Fauci, Other Health Officials Plan for More, Not Less COVID-19 Testing

Alicia Ault

June 23, 2020

Editor's note: Find the latest COVID-19 news and guidance in Medscape's Coronavirus Resource Center.

US public health officials said they have not been ordered to slow down novel coronavirus testing efforts, despite claims from President Donald Trump that he had given such orders and that he believes increased testing is a mistake.

Trump said at a campaign rally in Tulsa on June 20 that he had asked officials to slow testing down, according to the Washington Post and other media sources. Then today, he tweeted, "Cases are going up in the US because we are testing far more than any other country, and ever expanding. With smaller testing we would show fewer cases!"

But today, the nation's top health officials refuted the President at a House Energy and Commerce Committee hearing examining the Trump administration's response to COVID-19.

"None of us have ever been told to slow down on testing," said Anthony Fauci, MD, director of the National Institute of Allergy and Infectious Diseases. "We're going to be doing more testing, not less," he said, adding that more testing — specifically enough to conduct surveillance — is necessary, "if you want to get your arms around and understand exactly what's going on in community spread."

"All of us have been and continue to be committed to increasing readily timely access to testing," said Robert Redfield, MD, director of the Centers for Disease Control and Prevention (CDC). He agreed that surveillance testing is especially important going forward, in part because it is a way to determine how many people are asymptomatic.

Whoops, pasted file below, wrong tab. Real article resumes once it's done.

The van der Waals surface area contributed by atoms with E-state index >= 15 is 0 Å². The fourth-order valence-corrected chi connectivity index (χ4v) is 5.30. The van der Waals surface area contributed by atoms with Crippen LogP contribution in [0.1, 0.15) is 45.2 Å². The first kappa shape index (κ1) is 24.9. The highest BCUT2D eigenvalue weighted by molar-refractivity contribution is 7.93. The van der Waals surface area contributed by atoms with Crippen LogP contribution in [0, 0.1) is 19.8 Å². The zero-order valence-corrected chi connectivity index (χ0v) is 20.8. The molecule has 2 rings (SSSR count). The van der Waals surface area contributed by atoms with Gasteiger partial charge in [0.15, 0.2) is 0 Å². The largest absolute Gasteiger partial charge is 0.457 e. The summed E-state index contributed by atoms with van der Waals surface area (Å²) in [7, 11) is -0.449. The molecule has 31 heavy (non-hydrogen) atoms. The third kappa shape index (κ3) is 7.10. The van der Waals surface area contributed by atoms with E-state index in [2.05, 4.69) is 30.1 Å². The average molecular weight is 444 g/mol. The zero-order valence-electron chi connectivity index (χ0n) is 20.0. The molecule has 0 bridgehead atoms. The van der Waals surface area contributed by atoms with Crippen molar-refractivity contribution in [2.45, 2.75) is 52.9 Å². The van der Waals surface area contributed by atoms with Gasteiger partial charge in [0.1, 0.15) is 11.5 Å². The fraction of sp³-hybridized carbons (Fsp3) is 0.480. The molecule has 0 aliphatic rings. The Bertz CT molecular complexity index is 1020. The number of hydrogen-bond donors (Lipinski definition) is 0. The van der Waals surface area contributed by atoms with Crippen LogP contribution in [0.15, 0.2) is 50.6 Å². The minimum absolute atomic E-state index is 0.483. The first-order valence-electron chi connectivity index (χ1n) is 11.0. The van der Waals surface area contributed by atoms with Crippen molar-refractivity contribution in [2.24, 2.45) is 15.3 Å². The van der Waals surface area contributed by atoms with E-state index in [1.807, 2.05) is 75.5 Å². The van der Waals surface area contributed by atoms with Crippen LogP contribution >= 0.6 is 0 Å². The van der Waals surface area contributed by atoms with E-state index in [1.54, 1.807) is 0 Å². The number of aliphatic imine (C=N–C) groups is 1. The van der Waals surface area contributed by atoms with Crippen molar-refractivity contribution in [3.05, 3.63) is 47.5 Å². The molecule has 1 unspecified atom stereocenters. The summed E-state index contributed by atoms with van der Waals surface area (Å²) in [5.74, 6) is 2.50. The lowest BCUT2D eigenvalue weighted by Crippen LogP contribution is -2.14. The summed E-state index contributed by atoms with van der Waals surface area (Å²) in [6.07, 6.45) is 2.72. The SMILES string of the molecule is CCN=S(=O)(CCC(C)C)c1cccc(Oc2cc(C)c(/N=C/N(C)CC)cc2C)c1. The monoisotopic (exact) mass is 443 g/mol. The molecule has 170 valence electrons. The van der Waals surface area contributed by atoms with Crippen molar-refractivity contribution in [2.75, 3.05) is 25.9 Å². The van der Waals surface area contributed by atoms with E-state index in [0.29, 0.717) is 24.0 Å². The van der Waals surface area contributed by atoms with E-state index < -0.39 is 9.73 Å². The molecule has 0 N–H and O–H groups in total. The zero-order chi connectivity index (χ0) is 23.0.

The United States has now performed about 27 million COVID-19 tests, averaging 500,000 tests per day, said Admiral Brett P. Giroir, MD, Assistant Secretary for Health at the US Department of Health and Human Services (HHS). Giroir, who coordinates testing for the federal government, said the aim was to conduct 40 to 50 million tests a month by the fall.

Rep. Diana DeGette (D-CO) asked Giroir if Trump had asked him to conduct fewer tests. "Neither the President nor anyone at the Administration has instructed or suggested we should do less testing," he said. "We are proceeding in just the opposite — we want to do more testing of higher quality," he said.

Giroir and Redfield also both confirmed that the CDC had developed a test that could simultaneously detect influenza A, influenza B strain, and SARS-CoV-2, the virus that causes COVID-19. The agency will seek an emergency use authorization for the diagnostic. "CDC is developing that test for the public health system, but in parallel the private sector now is also in advanced development," Redfield said.

HHS and the Food and Drug Administration (FDA) are working with multiple manufacturers to have a test available at the point of care and in labs, Giroir said.

Rising Cases "Disturbing"

Fauci described the progress against COVID-19 as a "mixed bag," noting that the United States has been "hit badly." The New York metro area had done well in bringing cases down, he said.

"However, in other areas of the country we are now seeing a disturbing surge in infections," due in part to an increase in community spread, he said. "That is something that I'm really quite concerned about," Fauci said.  

He said it was crucial to have the manpower to run a system of testing, contacting, tracing, and isolating those infected, so officials can understand where the cases are coming from. "The next couple of weeks are going to be critical in our ability to address those surges that we're seeing in Florida, in Texas, in Arizona, and in other states," Fauci said.